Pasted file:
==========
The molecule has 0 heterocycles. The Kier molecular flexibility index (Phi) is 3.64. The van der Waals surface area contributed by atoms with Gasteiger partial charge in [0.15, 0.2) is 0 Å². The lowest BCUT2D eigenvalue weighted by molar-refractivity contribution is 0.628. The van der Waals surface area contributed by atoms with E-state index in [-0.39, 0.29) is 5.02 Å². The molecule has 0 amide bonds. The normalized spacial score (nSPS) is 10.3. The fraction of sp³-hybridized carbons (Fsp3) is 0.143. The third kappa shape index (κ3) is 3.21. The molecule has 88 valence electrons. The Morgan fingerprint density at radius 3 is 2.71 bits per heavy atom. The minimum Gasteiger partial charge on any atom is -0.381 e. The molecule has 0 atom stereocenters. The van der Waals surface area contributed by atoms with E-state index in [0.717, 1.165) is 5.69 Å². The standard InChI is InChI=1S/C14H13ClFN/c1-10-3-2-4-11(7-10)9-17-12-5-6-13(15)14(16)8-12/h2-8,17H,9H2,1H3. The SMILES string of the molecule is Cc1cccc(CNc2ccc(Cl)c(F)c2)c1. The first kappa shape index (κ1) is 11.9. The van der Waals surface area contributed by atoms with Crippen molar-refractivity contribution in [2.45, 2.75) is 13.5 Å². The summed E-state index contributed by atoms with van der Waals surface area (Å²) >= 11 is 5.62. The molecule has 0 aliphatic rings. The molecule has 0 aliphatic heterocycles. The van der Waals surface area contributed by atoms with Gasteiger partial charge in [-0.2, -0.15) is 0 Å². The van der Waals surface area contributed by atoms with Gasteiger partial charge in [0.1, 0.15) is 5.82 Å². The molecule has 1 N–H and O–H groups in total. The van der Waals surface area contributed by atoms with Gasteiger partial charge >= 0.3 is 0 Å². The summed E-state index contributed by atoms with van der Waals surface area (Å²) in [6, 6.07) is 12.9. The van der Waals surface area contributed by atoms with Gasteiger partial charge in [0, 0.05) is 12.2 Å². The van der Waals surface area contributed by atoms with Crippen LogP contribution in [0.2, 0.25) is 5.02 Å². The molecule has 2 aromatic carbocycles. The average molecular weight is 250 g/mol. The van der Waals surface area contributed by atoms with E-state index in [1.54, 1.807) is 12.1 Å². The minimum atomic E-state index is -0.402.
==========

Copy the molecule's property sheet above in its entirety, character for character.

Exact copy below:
The molecule has 0 heterocycles. The Kier molecular flexibility index (Phi) is 3.64. The van der Waals surface area contributed by atoms with Gasteiger partial charge in [0.15, 0.2) is 0 Å². The lowest BCUT2D eigenvalue weighted by molar-refractivity contribution is 0.628. The van der Waals surface area contributed by atoms with E-state index in [-0.39, 0.29) is 5.02 Å². The molecule has 0 amide bonds. The normalized spacial score (nSPS) is 10.3. The fraction of sp³-hybridized carbons (Fsp3) is 0.143. The third kappa shape index (κ3) is 3.21. The molecule has 88 valence electrons. The Morgan fingerprint density at radius 3 is 2.71 bits per heavy atom. The minimum Gasteiger partial charge on any atom is -0.381 e. The molecule has 0 atom stereocenters. The van der Waals surface area contributed by atoms with E-state index in [0.717, 1.165) is 5.69 Å². The standard InChI is InChI=1S/C14H13ClFN/c1-10-3-2-4-11(7-10)9-17-12-5-6-13(15)14(16)8-12/h2-8,17H,9H2,1H3. The SMILES string of the molecule is Cc1cccc(CNc2ccc(Cl)c(F)c2)c1. The first kappa shape index (κ1) is 11.9. The van der Waals surface area contributed by atoms with Crippen molar-refractivity contribution in [2.45, 2.75) is 13.5 Å². The summed E-state index contributed by atoms with van der Waals surface area (Å²) >= 11 is 5.62. The molecule has 0 aliphatic rings. The molecule has 0 aliphatic heterocycles. The van der Waals surface area contributed by atoms with Gasteiger partial charge in [-0.2, -0.15) is 0 Å². The van der Waals surface area contributed by atoms with Gasteiger partial charge in [0.1, 0.15) is 5.82 Å². The molecule has 1 N–H and O–H groups in total. The van der Waals surface area contributed by atoms with Gasteiger partial charge >= 0.3 is 0 Å². The summed E-state index contributed by atoms with van der Waals surface area (Å²) in [6, 6.07) is 12.9. The van der Waals surface area contributed by atoms with Gasteiger partial charge in [0, 0.05) is 12.2 Å². The van der Waals surface area contributed by atoms with Crippen LogP contribution in [0.2, 0.25) is 5.02 Å². The molecule has 2 aromatic carbocycles. The average molecular weight is 250 g/mol. The van der Waals surface area contributed by atoms with E-state index in [1.54, 1.807) is 12.1 Å². The minimum atomic E-state index is -0.402.